2. Discretionary Access Control (DAC): Here the access control is determined by the owner of an object.
3. Role Based Access Control (RBAC): As the name suggests, the access to an object is determined by the role of an employee. Users are assigned roles first and then the permissions are assigned to roles.
- DNS server uses UDP for name resolution uses port 53. Web server uses port 80. DHCP uses port 67 by default. FTP uses port 21.
- Block cipher derives its name from the fact that a block of data is taken at a time to cipher.
- Usually the user names and passwords are transmitted in plain text. But this kind of transmission of authentication details is not secure. Any body with a packet sniffer can read the login and password. Kerberos is basically an authentication protocol that uses secret-key cryptography for secure authentication. In Kerberos, all authentication takes place between clients and servers. The name Kerberos comes from Greek mythology; it is the three-headed dog that guarded the entrance to Hades. It was developed by the Massachusetts Institute of Technology, USA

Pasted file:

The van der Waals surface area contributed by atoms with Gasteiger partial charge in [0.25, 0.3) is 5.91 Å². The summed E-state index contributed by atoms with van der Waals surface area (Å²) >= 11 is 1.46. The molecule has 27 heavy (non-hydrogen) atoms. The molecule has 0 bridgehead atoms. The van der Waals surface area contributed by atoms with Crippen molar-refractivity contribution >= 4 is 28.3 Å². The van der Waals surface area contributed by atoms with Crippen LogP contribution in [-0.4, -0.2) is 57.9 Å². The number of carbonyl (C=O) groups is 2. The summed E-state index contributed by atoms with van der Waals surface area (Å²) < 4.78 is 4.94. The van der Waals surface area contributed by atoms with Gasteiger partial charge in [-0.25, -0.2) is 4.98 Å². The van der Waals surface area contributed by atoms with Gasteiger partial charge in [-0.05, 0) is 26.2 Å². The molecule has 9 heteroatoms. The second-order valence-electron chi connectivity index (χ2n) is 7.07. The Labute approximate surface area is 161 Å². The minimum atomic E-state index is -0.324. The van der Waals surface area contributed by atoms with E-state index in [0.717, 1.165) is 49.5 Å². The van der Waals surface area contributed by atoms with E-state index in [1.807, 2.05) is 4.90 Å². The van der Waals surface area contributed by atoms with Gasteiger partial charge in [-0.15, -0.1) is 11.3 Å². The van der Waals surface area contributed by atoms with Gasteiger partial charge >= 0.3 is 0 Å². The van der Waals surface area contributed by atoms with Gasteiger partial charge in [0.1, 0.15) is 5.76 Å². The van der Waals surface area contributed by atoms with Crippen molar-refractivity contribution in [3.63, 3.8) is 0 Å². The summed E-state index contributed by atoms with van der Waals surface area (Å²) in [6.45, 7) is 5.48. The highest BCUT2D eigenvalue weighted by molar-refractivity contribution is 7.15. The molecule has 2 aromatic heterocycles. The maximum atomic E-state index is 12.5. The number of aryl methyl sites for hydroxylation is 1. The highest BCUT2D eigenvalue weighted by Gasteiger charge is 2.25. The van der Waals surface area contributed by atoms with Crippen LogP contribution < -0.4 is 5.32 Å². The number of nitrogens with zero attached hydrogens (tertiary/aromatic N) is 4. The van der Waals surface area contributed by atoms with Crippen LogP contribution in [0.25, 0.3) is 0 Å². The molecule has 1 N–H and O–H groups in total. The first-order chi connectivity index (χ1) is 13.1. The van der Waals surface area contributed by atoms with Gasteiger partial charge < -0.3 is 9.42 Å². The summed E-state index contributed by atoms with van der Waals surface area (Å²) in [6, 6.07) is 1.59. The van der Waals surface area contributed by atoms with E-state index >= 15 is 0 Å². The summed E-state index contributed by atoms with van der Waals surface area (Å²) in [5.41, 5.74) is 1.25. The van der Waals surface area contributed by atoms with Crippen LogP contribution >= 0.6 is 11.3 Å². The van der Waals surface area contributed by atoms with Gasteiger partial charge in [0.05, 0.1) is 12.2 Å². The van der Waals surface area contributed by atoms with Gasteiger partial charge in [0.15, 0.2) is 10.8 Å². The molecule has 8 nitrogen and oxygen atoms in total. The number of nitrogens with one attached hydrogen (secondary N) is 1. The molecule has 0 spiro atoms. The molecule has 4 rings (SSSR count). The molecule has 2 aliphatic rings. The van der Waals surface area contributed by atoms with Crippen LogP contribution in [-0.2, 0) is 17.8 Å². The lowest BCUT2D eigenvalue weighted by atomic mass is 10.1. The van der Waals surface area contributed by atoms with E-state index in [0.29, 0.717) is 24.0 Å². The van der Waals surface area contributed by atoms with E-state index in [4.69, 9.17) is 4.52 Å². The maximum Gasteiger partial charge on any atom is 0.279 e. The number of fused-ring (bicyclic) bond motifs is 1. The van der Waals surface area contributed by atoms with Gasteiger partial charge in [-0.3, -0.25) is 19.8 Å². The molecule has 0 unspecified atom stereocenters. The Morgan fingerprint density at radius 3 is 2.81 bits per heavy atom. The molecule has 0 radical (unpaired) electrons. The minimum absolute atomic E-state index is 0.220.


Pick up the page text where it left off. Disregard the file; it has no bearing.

- Biometrics is the ability measure physical characteristics of a human such as fingerprints, speech etc. These measured values are then used for authentication purpose. Given below are few of the measurable quantities:
Fingerprint: Scans and matches finger print to a securely stored value.
Voiceprint: Identifies a person by measuring speech pattern.
Iris profile: Identifies a person by using Iris part of the eye.
Signature: Matches an individual’s signature with the stored value.
Password is not a physical character of a human; any one can match a given password once it is known.